Thursday, June 21, 2007

thousand layer lasagna

mille feuille - with pasta

Sometime I lunge head first into a recipe without really considering what the process will entail. I’ll all but skim the ingredients list, look at the picture, consult my flippant cravings and then jump in. Most of the time it’s worked fine for me, but at times, I find myself in the middle of something not quite what I expected. And then the only thing to do is just soldier on.

When I read about this thousand-layer lasagna, I was instantly hooked. Layers and layers of almost translucent pasta, delicate in texture, yet intensely flavored. How could I possibly resist? I saw pictures on Heidi’s site, and then Deb wrote about it, and I knew it was a matter of time before I would succumb to the delicate pasta call.

It helped that our pasta machine wasn’t getting much use lately and we were feeling like we have to justify its purchase somehow. I was going on and on about how I wanted a mandoline and KS gently reminded me that before we buy yet another piece of kitchen equipment, we had to use the ones we had. I couldn’t really argue with him, practical boy that he is.

And so while he and his friend played tennis one afternoon, I got to work. I rolled my dough and let it sit. And that’s when I decided to read the instructions more carefully. Boy, was I in for a challenge. Not so much a process challenge, but a space challenge. You know how New York kitchens are, and if you’re not a New Yorker, I’m sure you’ve heard about it by now. Tiny spaces lacking counterspace, they are not friendly places for laying out layers and layers of pasta, and that’s what you kind of have to do. Heidi’s warning was well-noted – I did need all the counter space I could get my hands on, and then some. I laid out fresh kitchen towels everywhere the eye could see.

perhaps it needed more sauce and cheese

I rolled and rolled until the sheets were so thin, they were almost torn, going to 8, but not quite to 9. And then into the boiling bath they went, and then into the cold bath, and finally to the towels to rest. It. Was. A. Process. While not technically challenging, it took awhile. And it was very step intensive. But I was in the middle of it and when a recipe and I start playing chicken, I always win.

The layering part was the easiest and most fun. I will change things a bit next time though. I will use thin sheets of cheese instead of chunks as they tend to melt better and prettier that way. And secondly, I would love to do this with a nice, thick Bolognese sauce. But in the end, it was incredible. Everything I wanted and imagined this lasagna to be. Each square was like a savory mille-feuille, layer upon layer of pasta with tomato sauce and cheese. Undoubtedly to be made again. And again. And again. A thousand times over.


For the pasta dough

3 cups all-purpose flour
4 large eggs
1 teaspoon salt (optional)
4 tablespoons water (optional)

To make pasta dough in a food processor:

Process and blend flour, eggs, salt, and water in food processor until mixture just begins to form a ball, adding more water if needed by spoonfuls. The dough should be firm and pliable and not sticky. Pulse dough for 10 seconds more to knead it and remove from processor. If the dough feels a bit sticky, flour it on the outside, place on a floured surface and let stand for an hour covered by a bowl. This makes your dough more pliable.

For Tomato Sauce:
1-2 tbs olive oil
2 cloves of garlic, crushed and finely chopped
1 large shallot, finely chopped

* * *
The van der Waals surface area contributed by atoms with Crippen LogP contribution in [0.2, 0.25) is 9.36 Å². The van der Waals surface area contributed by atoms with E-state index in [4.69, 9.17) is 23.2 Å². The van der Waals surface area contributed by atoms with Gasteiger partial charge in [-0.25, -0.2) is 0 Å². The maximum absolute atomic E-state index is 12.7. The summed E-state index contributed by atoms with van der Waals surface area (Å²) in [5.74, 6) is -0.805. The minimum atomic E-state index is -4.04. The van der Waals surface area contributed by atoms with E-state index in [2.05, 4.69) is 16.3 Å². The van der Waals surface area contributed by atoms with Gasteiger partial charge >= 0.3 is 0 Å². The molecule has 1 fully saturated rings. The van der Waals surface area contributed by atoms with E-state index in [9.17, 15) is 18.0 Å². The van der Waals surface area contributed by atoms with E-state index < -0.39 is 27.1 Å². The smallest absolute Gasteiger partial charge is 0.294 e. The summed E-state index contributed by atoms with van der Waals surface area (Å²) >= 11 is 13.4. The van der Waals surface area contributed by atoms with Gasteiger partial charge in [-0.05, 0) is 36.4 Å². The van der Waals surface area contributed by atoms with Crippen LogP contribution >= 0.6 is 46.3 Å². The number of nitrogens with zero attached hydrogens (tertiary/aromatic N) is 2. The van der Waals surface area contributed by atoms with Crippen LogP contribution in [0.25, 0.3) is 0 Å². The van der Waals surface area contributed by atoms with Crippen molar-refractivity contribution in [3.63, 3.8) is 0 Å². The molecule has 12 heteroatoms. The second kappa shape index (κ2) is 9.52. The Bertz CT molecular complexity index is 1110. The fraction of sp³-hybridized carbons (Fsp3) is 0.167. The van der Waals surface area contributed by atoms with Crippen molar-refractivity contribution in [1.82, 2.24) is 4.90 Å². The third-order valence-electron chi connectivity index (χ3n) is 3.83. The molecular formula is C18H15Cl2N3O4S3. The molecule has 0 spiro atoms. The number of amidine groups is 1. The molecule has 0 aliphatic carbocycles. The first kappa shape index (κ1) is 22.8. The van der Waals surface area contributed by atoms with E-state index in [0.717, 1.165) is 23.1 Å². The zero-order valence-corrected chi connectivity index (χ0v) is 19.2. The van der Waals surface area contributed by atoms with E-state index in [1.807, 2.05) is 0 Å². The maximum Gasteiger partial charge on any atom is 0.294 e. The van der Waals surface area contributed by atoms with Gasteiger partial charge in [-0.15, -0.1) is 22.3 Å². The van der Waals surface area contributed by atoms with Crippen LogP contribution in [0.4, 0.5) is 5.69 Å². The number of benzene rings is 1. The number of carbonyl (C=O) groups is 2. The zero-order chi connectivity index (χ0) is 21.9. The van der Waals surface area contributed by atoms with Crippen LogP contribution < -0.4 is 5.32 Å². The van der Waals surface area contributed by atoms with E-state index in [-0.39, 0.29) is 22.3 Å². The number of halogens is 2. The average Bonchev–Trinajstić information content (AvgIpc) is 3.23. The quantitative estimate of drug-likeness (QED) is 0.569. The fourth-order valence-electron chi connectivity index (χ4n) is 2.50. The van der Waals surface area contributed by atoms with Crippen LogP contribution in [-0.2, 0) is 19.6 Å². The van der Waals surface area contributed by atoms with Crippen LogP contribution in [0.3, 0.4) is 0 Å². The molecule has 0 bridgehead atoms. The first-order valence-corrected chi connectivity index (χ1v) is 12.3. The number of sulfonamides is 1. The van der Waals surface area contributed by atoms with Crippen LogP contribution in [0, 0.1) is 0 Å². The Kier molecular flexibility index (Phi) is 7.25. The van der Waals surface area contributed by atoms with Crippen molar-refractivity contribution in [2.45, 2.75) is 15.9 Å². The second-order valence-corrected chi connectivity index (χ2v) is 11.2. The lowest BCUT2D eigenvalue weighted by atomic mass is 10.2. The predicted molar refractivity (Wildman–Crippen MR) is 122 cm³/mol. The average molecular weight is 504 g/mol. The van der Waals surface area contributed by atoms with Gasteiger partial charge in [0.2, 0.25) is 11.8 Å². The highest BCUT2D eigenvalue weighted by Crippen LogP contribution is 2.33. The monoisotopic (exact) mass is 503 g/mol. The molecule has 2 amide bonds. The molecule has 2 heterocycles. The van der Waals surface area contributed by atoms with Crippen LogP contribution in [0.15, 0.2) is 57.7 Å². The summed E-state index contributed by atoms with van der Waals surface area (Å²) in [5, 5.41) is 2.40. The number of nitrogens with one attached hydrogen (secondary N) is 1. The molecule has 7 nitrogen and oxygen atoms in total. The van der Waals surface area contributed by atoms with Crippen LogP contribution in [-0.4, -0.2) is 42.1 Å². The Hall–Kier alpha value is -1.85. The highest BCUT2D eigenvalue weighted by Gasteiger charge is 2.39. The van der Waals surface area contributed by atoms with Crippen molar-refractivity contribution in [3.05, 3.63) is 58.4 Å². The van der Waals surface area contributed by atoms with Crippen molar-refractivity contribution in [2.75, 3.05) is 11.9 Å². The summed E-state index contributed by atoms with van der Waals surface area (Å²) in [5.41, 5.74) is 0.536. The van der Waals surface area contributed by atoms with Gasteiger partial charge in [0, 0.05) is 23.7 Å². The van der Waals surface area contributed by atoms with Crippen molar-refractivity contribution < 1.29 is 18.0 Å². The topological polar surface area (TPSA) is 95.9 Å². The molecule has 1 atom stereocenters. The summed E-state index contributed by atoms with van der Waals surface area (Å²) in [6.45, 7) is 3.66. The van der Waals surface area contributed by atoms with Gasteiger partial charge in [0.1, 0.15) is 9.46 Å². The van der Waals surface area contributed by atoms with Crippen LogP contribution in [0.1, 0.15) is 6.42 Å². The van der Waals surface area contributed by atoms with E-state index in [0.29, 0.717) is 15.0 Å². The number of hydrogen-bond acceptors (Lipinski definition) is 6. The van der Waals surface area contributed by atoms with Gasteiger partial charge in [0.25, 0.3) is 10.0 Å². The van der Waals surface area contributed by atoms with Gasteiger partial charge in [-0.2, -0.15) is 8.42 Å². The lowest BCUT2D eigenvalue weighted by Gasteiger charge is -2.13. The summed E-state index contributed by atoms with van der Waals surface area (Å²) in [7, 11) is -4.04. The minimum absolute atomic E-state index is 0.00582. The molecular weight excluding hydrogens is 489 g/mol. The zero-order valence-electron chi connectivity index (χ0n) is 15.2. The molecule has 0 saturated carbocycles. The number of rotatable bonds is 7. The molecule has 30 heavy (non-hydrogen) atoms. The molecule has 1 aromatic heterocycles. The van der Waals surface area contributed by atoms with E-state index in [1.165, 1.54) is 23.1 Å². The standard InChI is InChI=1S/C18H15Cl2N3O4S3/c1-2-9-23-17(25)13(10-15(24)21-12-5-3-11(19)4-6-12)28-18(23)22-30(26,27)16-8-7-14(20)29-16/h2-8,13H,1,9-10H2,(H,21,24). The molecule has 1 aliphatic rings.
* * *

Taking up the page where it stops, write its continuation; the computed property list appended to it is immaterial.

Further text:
1 tsp dry pepper flakes
1 tsp salt
about 40 oz of tomato puree (I like the Parmalat tomato puree, which is as good as it gets with pre-made crushed tomatoes)

Heat the olive oil in the pan and add the garlic and the shallots, being careful not to burn the garlic. A nice trick is to take the green part from the clove out – it removed a lot of the bitterness that cooked garlic acquires. Add the pepper flakes, salt and then finally, the tomato puree. Cook for a ten minutes or so. No need to cook awhile since this is going on your lasagna.

You will also need:
12 oz Mozzarella cheese
handful of basil leaves (we used the ones we grow upstairs!)
Freshly grated Parmesan (optional for some – but a must for us!)

Start with a well buttered 9×13 dish. Ladle a bit of sauce on the bottom and then a layer of pasta. Then a layer of sauce, and a layer of cheese. Then more pasta, more sauce, more cheese. Repeat until you have no more pasta left. Your last layer of pasta should have enough sauce on top of it to cover the top layer. Sprinkle some cheese, and some basil and voila – you are finally done with the preparation. I know. After all these hours!

Bake for 35 minutes at 375F until fragrant. The edges will get crispy and while that might seem like not a good thing, you’ll wind up wanting the corner pieces – because they will taste so good!

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3 Comments

  • 1
    Robin said:

    Oh wow, this recipe looks fantastic! And I know what you mean about reading recipes. Once, when cooking for the first time for my boyfriend’s parents, I was going to make salt cod-potato pancakes… I read the recipe quickly and went out to buy ingredients that day. I got to my boyfriend’s parents house and realized that salt cod has to be soaked overnight! Seriously embarrassing (I really should have known that!) His dad had to go out and pick up steaks!
    I’m glad your recipe came out MUCH better!

    June 21, 2007 10:36 pm
  • 2
    Lydia said:

    This looks truly spectacular, but lots of work! I can see doing it for a special occasion, but for everyday, I doubt if I’d make this. However, if you make it again and have leftovers, I’ll be there in a second!

    June 22, 2007 1:45 pm
  • 3
    Peter said:

    It’s work but it sounds like the end result would be worth it. This recipe is getting bookmarked…Bravo!

    June 28, 2007 10:04 am

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